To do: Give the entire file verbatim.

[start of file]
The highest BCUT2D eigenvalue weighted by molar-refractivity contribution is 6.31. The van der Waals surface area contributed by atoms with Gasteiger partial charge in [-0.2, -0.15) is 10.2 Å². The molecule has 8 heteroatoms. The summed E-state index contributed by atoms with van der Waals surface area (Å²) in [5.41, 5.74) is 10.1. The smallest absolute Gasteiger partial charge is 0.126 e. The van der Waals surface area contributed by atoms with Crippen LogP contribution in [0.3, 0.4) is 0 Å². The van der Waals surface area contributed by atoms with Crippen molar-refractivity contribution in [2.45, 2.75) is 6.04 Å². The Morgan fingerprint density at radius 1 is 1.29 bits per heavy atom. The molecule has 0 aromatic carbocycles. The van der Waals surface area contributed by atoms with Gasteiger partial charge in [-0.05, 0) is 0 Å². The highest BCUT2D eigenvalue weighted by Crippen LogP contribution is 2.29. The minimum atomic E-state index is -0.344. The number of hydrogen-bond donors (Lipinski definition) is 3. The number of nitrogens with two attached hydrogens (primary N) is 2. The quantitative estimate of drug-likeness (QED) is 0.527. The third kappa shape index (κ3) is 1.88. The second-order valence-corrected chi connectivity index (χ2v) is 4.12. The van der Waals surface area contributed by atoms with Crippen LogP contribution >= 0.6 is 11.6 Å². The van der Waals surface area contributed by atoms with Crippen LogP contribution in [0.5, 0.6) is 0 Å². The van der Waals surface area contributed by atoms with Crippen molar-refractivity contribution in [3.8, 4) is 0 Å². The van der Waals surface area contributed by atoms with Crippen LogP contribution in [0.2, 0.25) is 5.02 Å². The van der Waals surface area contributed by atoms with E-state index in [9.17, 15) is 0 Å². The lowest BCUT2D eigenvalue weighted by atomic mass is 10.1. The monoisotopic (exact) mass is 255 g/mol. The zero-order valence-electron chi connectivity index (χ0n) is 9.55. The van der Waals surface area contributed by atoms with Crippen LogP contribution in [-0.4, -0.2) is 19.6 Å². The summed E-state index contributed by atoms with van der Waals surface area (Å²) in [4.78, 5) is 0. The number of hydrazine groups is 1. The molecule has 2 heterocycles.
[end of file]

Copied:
The highest BCUT2D eigenvalue weighted by molar-refractivity contribution is 6.31. The van der Waals surface area contributed by atoms with Gasteiger partial charge in [-0.2, -0.15) is 10.2 Å². The molecule has 8 heteroatoms. The summed E-state index contributed by atoms with van der Waals surface area (Å²) in [5.41, 5.74) is 10.1. The smallest absolute Gasteiger partial charge is 0.126 e. The van der Waals surface area contributed by atoms with Crippen LogP contribution in [0.3, 0.4) is 0 Å². The van der Waals surface area contributed by atoms with Crippen molar-refractivity contribution in [2.45, 2.75) is 6.04 Å². The Morgan fingerprint density at radius 1 is 1.29 bits per heavy atom. The molecule has 0 aromatic carbocycles. The van der Waals surface area contributed by atoms with Gasteiger partial charge in [-0.05, 0) is 0 Å². The highest BCUT2D eigenvalue weighted by Crippen LogP contribution is 2.29. The minimum atomic E-state index is -0.344. The number of hydrogen-bond donors (Lipinski definition) is 3. The number of nitrogens with two attached hydrogens (primary N) is 2. The quantitative estimate of drug-likeness (QED) is 0.527. The third kappa shape index (κ3) is 1.88. The second-order valence-corrected chi connectivity index (χ2v) is 4.12. The van der Waals surface area contributed by atoms with Crippen LogP contribution >= 0.6 is 11.6 Å². The van der Waals surface area contributed by atoms with Crippen LogP contribution in [0.5, 0.6) is 0 Å². The van der Waals surface area contributed by atoms with Crippen molar-refractivity contribution in [3.8, 4) is 0 Å². The van der Waals surface area contributed by atoms with Crippen LogP contribution in [0.2, 0.25) is 5.02 Å². The van der Waals surface area contributed by atoms with E-state index in [9.17, 15) is 0 Å². The lowest BCUT2D eigenvalue weighted by atomic mass is 10.1. The monoisotopic (exact) mass is 255 g/mol. The zero-order valence-electron chi connectivity index (χ0n) is 9.55. The van der Waals surface area contributed by atoms with Crippen LogP contribution in [-0.4, -0.2) is 19.6 Å². The summed E-state index contributed by atoms with van der Waals surface area (Å²) in [4.78, 5) is 0. The number of hydrazine groups is 1. The molecule has 2 heterocycles.